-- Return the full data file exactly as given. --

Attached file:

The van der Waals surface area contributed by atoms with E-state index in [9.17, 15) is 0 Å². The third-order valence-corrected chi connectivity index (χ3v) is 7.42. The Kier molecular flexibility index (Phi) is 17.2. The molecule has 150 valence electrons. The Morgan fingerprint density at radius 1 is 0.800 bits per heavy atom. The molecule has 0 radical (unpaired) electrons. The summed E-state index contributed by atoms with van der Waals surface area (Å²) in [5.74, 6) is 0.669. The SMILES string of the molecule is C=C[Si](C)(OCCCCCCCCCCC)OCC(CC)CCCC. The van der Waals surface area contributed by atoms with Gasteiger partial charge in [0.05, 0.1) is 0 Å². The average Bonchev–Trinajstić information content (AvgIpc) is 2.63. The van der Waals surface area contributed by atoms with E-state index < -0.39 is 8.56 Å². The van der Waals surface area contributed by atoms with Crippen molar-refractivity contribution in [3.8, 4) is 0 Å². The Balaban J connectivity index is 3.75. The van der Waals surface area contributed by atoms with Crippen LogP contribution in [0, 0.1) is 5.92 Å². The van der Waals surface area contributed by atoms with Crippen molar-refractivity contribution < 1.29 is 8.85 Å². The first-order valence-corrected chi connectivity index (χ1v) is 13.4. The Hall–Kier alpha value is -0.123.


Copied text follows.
The van der Waals surface area contributed by atoms with E-state index in [9.17, 15) is 0 Å². The third-order valence-corrected chi connectivity index (χ3v) is 7.42. The Kier molecular flexibility index (Phi) is 17.2. The molecule has 150 valence electrons. The Morgan fingerprint density at radius 1 is 0.800 bits per heavy atom. The molecule has 0 radical (unpaired) electrons. The summed E-state index contributed by atoms with van der Waals surface area (Å²) in [5.74, 6) is 0.669. The SMILES string of the molecule is C=C[Si](C)(OCCCCCCCCCCC)OCC(CC)CCCC. The van der Waals surface area contributed by atoms with Gasteiger partial charge in [0.05, 0.1) is 0 Å². The average Bonchev–Trinajstić information content (AvgIpc) is 2.63. The van der Waals surface area contributed by atoms with E-state index < -0.39 is 8.56 Å². The van der Waals surface area contributed by atoms with Crippen molar-refractivity contribution in [3.8, 4) is 0 Å². The Balaban J connectivity index is 3.75. The van der Waals surface area contributed by atoms with Crippen LogP contribution in [0, 0.1) is 5.92 Å². The van der Waals surface area contributed by atoms with Crippen molar-refractivity contribution < 1.29 is 8.85 Å². The first-order valence-corrected chi connectivity index (χ1v) is 13.4. The Hall–Kier alpha value is -0.123.